Global Leadership Summit 2016
“Everyone wins when the leader gets better”
That was the opening line of Bill Hybels,
What does “getting better” mean? On August 11 and 12, almost 126,000 people gathered at 514 US sites to try to answer that question. Two full days, 16 speakers, and more than 500 people gathered at Faith Church. In addition to people from Faith, we welcomed area business people, community and civil servants and guests from other churches and ministries.
The teaching faculty came from all walks of life - church, ministry, business, education and philanthropy - and they each brought a different perspective on how we can lead better.
For Pastor Bob Bouwer, there were many takeaways. “Bill Hybels talked about the four lenses of leadership, how we need to intentionally view our ministry from different perspectives. That resonated with me,” says Pastor Bob.
“We were challenged to check our passion. Are we truly working out of our passion or have we fallen into auto-pilot mode? It’s a question we all need to keep asking.”
"Leadership is an area each of us needs to keep investing in,” says Pastor Brett Dood of the Schererville Campus. “If you are following Jesus, He considers you a leader. The Leadership Summit is a unique opportunity. Anyone who longs to lead better can if they are willing to invest in themselves."
Often a favorite Summit speaker, Patrick Lencioni talked about the “complete team player.” He encouraged us to look for the individual who is humble, hungry and “people smart.”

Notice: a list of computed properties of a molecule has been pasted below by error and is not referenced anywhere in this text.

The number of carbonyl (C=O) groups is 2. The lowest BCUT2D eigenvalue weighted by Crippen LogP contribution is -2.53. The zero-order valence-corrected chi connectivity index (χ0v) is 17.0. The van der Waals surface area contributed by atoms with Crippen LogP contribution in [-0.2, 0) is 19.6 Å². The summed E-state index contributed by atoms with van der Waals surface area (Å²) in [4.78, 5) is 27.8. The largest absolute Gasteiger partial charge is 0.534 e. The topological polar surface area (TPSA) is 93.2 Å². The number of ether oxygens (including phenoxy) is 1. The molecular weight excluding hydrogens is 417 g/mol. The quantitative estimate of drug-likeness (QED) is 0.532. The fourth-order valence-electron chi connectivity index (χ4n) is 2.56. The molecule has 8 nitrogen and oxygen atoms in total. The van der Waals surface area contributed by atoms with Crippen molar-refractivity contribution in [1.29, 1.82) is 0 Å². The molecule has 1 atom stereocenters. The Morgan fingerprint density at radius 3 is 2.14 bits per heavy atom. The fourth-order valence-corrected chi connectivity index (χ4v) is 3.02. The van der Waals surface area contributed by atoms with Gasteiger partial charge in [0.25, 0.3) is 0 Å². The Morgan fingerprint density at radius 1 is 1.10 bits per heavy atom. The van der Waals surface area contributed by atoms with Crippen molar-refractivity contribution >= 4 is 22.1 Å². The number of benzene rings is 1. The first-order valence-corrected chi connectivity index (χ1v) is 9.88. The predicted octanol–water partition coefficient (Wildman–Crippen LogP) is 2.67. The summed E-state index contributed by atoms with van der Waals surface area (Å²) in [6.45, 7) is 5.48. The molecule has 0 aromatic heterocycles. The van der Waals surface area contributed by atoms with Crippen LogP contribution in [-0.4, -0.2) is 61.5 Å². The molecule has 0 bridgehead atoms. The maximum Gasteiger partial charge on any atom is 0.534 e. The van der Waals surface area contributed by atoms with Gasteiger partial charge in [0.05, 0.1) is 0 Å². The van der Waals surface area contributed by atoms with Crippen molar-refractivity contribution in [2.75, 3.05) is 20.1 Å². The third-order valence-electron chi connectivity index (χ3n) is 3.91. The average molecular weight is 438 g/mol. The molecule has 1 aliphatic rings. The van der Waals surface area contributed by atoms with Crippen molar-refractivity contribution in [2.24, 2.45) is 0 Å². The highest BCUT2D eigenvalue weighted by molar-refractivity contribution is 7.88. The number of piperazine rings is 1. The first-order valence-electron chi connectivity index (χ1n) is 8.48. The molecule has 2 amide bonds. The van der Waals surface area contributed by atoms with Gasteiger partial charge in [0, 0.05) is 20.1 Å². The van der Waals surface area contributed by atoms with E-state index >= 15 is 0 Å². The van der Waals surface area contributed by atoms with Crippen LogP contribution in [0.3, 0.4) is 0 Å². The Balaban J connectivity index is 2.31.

Bestselling author Chris McChesney encouraged us to “limit our goals.” While a fan of big and “wild” goals, he cautioned against having too many goals which can weaken our focus and spread our energies too thin.
“This grabbed me”
“Ministry leader Jossy Chacko said, ‘Heaven doesn’t need our talents or spiritual gifts. They were given to us to use here - not to be buried.’ Pastor de Jesus encouraged us to ‘engage in society or we will drift as a culture.’”
Terry Conley, Cedar Lake Campus
“A good leader doesn’t run too far ahead without looking back to see if anyone is following. Being totally goal oriented means you will leave some behind.”
Lynne Dalach, Dyer Campus
Retired Teachers’ Aid
“I didn’t know what to expect. I’m already trying to figure out how to incorporate some ideas from the Summit into what I do. I’m thankful to have attended.”
Kevin Margraf, Hammond Campus
Deputy Fire Chief, Hammond, IN
“The Summit impacted me on a deeply personal level. I have renewed my commitment to strengthen my relationship with God and others.”
Don Woo, Dyer Campus
“Jossy Chacko reminded me to keep a God-sized vision, and to become a ‘passionary’ instead of just a ‘visionary.’ He also talked about embracing ‘risk as a friend.’”
Kurt Koster, Cedar Lake Campus,
Executive Director, Legacy Leadership Forums
“Greatest leadership voices of our day”
Pastor Bob has attended all 22 Summits. “I want to be the best leader I can be, so why wouldn’t I take advantage of a gathering of some of the greatest leadership voices of our day!”
If you attended, Pastor Bob has a recommendation (based on experience), “Work hard to put into practice what you learned as quickly as possible. It will make a difference in your work, your
A personal note: On Friday morning of the Summit, I learned a dear friend had died the night before. Randy Reese understood leadership and he understood people. His deep commitment to Jesus resulted in the development of VantagePoint3, known around Faith as “The Journey.” As anyone who has worked through The Journey knows, we each have a part to play in God’s magnificent story. I pray experiences like The Leadership Summit are helping you find your role in His great work. Marilyn Miller
This could be a good pull quote, placed after para 5
Are we truly working out of our passion or have we fallen into auto-pilot mode?
Since this is covering a 2-page spread, it would be nice to have pictures spaced throughout the text.